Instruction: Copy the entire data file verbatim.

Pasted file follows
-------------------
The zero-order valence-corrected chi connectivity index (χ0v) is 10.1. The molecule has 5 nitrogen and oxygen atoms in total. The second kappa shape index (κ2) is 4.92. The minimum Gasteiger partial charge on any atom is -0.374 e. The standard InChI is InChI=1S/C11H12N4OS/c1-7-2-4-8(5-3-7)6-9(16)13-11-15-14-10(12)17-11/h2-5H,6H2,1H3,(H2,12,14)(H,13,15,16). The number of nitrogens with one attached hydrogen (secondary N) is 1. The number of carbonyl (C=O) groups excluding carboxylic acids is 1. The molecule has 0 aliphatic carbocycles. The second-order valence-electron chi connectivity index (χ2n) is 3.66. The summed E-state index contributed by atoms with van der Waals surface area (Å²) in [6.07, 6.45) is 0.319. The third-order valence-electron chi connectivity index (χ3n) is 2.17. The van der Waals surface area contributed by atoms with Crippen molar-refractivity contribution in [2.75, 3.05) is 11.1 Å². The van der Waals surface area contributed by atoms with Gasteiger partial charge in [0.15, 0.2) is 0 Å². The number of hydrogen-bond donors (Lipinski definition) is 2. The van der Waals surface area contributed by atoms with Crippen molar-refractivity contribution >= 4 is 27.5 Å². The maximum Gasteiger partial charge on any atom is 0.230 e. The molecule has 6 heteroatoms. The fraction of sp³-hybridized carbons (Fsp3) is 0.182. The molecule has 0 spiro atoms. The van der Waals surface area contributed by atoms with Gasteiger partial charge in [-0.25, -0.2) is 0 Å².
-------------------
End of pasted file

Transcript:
The zero-order valence-corrected chi connectivity index (χ0v) is 10.1. The molecule has 5 nitrogen and oxygen atoms in total. The second kappa shape index (κ2) is 4.92. The minimum Gasteiger partial charge on any atom is -0.374 e. The standard InChI is InChI=1S/C11H12N4OS/c1-7-2-4-8(5-3-7)6-9(16)13-11-15-14-10(12)17-11/h2-5H,6H2,1H3,(H2,12,14)(H,13,15,16). The number of nitrogens with one attached hydrogen (secondary N) is 1. The number of carbonyl (C=O) groups excluding carboxylic acids is 1. The molecule has 0 aliphatic carbocycles. The second-order valence-electron chi connectivity index (χ2n) is 3.66. The summed E-state index contributed by atoms with van der Waals surface area (Å²) in [6.07, 6.45) is 0.319. The third-order valence-electron chi connectivity index (χ3n) is 2.17. The van der Waals surface area contributed by atoms with Crippen molar-refractivity contribution in [2.75, 3.05) is 11.1 Å². The van der Waals surface area contributed by atoms with Gasteiger partial charge in [0.15, 0.2) is 0 Å². The number of hydrogen-bond donors (Lipinski definition) is 2. The van der Waals surface area contributed by atoms with Crippen molar-refractivity contribution >= 4 is 27.5 Å². The maximum Gasteiger partial charge on any atom is 0.230 e. The molecule has 6 heteroatoms. The fraction of sp³-hybridized carbons (Fsp3) is 0.182. The molecule has 0 spiro atoms. The van der Waals surface area contributed by atoms with Gasteiger partial charge in [-0.25, -0.2) is 0 Å².